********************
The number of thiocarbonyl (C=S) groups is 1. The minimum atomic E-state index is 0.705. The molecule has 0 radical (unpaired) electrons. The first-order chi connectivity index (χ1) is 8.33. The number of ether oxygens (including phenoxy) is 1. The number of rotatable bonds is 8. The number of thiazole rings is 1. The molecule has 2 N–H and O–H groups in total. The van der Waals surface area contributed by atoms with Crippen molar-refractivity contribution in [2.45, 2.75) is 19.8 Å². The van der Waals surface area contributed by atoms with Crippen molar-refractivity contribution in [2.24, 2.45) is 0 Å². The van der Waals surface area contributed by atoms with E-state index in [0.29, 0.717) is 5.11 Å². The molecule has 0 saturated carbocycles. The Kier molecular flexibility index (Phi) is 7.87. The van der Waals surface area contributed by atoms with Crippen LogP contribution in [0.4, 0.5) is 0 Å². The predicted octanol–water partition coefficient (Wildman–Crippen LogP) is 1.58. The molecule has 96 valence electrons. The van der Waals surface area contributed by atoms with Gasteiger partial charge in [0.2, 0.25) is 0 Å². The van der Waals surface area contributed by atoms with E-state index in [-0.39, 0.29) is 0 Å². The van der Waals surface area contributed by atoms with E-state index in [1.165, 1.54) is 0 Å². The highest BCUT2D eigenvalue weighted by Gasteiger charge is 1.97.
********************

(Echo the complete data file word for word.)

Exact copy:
The number of thiocarbonyl (C=S) groups is 1. The minimum atomic E-state index is 0.705. The molecule has 0 radical (unpaired) electrons. The first-order chi connectivity index (χ1) is 8.33. The number of ether oxygens (including phenoxy) is 1. The number of rotatable bonds is 8. The number of thiazole rings is 1. The molecule has 2 N–H and O–H groups in total. The van der Waals surface area contributed by atoms with Crippen molar-refractivity contribution in [2.45, 2.75) is 19.8 Å². The van der Waals surface area contributed by atoms with Crippen molar-refractivity contribution in [2.24, 2.45) is 0 Å². The van der Waals surface area contributed by atoms with E-state index in [0.29, 0.717) is 5.11 Å². The molecule has 0 saturated carbocycles. The Kier molecular flexibility index (Phi) is 7.87. The van der Waals surface area contributed by atoms with Crippen LogP contribution in [0.4, 0.5) is 0 Å². The predicted octanol–water partition coefficient (Wildman–Crippen LogP) is 1.58. The molecule has 96 valence electrons. The van der Waals surface area contributed by atoms with Gasteiger partial charge in [0.2, 0.25) is 0 Å². The van der Waals surface area contributed by atoms with E-state index in [-0.39, 0.29) is 0 Å². The van der Waals surface area contributed by atoms with E-state index in [1.165, 1.54) is 0 Å². The highest BCUT2D eigenvalue weighted by Gasteiger charge is 1.97.